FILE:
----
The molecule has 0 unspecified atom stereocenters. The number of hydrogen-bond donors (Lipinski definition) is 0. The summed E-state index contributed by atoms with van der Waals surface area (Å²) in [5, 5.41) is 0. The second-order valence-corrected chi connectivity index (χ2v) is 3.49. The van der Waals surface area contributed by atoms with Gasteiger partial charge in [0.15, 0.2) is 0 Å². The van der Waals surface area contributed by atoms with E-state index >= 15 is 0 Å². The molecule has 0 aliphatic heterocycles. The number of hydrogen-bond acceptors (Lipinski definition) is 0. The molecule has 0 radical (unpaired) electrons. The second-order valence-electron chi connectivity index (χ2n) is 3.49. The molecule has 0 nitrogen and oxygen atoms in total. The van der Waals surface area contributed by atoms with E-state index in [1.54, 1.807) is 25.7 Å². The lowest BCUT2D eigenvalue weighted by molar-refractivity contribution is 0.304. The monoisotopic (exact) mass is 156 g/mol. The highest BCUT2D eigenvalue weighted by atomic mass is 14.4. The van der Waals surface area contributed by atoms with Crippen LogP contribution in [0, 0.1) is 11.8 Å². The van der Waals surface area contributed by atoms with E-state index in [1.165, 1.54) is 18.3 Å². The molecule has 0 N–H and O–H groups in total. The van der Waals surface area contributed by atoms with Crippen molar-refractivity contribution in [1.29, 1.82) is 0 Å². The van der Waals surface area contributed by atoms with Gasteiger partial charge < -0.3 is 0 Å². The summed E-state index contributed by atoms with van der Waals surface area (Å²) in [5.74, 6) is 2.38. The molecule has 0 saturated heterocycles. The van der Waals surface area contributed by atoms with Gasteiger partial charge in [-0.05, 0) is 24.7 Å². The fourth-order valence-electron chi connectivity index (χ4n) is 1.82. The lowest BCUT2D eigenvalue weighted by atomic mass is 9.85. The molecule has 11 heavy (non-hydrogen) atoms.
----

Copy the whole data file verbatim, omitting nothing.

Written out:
The molecule has 0 unspecified atom stereocenters. The number of hydrogen-bond donors (Lipinski definition) is 0. The summed E-state index contributed by atoms with van der Waals surface area (Å²) in [5, 5.41) is 0. The second-order valence-corrected chi connectivity index (χ2v) is 3.49. The van der Waals surface area contributed by atoms with Gasteiger partial charge in [0.15, 0.2) is 0 Å². The van der Waals surface area contributed by atoms with E-state index >= 15 is 0 Å². The molecule has 0 aliphatic heterocycles. The number of hydrogen-bond acceptors (Lipinski definition) is 0. The molecule has 0 radical (unpaired) electrons. The second-order valence-electron chi connectivity index (χ2n) is 3.49. The molecule has 0 nitrogen and oxygen atoms in total. The van der Waals surface area contributed by atoms with E-state index in [1.54, 1.807) is 25.7 Å². The lowest BCUT2D eigenvalue weighted by molar-refractivity contribution is 0.304. The monoisotopic (exact) mass is 156 g/mol. The highest BCUT2D eigenvalue weighted by atomic mass is 14.4. The van der Waals surface area contributed by atoms with Crippen LogP contribution in [0, 0.1) is 11.8 Å². The van der Waals surface area contributed by atoms with E-state index in [1.165, 1.54) is 18.3 Å². The molecule has 0 N–H and O–H groups in total. The van der Waals surface area contributed by atoms with Crippen molar-refractivity contribution in [1.29, 1.82) is 0 Å². The van der Waals surface area contributed by atoms with Gasteiger partial charge < -0.3 is 0 Å². The summed E-state index contributed by atoms with van der Waals surface area (Å²) in [5.74, 6) is 2.38. The molecule has 0 saturated heterocycles. The van der Waals surface area contributed by atoms with Gasteiger partial charge in [-0.05, 0) is 24.7 Å². The fourth-order valence-electron chi connectivity index (χ4n) is 1.82. The lowest BCUT2D eigenvalue weighted by atomic mass is 9.85. The molecule has 11 heavy (non-hydrogen) atoms.